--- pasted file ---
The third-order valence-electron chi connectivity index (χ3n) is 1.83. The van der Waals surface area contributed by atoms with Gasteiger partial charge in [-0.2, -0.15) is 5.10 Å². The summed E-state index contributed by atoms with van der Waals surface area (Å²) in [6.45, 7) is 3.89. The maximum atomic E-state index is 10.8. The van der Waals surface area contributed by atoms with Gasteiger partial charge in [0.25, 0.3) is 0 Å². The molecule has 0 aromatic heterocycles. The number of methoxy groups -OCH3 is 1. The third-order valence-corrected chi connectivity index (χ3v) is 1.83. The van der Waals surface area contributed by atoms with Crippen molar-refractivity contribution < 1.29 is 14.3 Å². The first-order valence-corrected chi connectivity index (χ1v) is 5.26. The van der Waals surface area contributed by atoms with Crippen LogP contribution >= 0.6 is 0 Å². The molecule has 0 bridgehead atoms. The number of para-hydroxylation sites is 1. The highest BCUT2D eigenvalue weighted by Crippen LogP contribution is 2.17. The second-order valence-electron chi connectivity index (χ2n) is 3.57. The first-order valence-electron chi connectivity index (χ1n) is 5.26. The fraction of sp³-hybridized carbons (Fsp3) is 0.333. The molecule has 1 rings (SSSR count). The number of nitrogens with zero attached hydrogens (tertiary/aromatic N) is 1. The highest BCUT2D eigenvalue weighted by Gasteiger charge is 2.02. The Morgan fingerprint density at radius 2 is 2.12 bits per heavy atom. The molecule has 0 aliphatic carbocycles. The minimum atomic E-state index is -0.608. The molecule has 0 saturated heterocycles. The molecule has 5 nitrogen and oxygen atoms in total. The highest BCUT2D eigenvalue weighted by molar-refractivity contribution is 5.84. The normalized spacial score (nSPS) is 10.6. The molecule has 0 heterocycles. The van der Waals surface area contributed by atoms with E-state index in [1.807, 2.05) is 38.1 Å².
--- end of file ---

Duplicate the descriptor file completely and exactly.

The third-order valence-electron chi connectivity index (χ3n) is 1.83. The van der Waals surface area contributed by atoms with Gasteiger partial charge in [-0.2, -0.15) is 5.10 Å². The summed E-state index contributed by atoms with van der Waals surface area (Å²) in [6.45, 7) is 3.89. The maximum atomic E-state index is 10.8. The van der Waals surface area contributed by atoms with Gasteiger partial charge in [0.25, 0.3) is 0 Å². The molecule has 0 aromatic heterocycles. The number of methoxy groups -OCH3 is 1. The third-order valence-corrected chi connectivity index (χ3v) is 1.83. The van der Waals surface area contributed by atoms with Crippen molar-refractivity contribution < 1.29 is 14.3 Å². The first-order valence-corrected chi connectivity index (χ1v) is 5.26. The van der Waals surface area contributed by atoms with Crippen LogP contribution >= 0.6 is 0 Å². The molecule has 0 bridgehead atoms. The number of para-hydroxylation sites is 1. The highest BCUT2D eigenvalue weighted by Crippen LogP contribution is 2.17. The second-order valence-electron chi connectivity index (χ2n) is 3.57. The first-order valence-electron chi connectivity index (χ1n) is 5.26. The fraction of sp³-hybridized carbons (Fsp3) is 0.333. The molecule has 1 rings (SSSR count). The number of nitrogens with zero attached hydrogens (tertiary/aromatic N) is 1. The highest BCUT2D eigenvalue weighted by Gasteiger charge is 2.02. The Morgan fingerprint density at radius 2 is 2.12 bits per heavy atom. The molecule has 0 aliphatic carbocycles. The minimum atomic E-state index is -0.608. The molecule has 0 saturated heterocycles. The molecule has 5 nitrogen and oxygen atoms in total. The highest BCUT2D eigenvalue weighted by molar-refractivity contribution is 5.84. The normalized spacial score (nSPS) is 10.6. The molecule has 0 heterocycles. The van der Waals surface area contributed by atoms with E-state index in [1.807, 2.05) is 38.1 Å².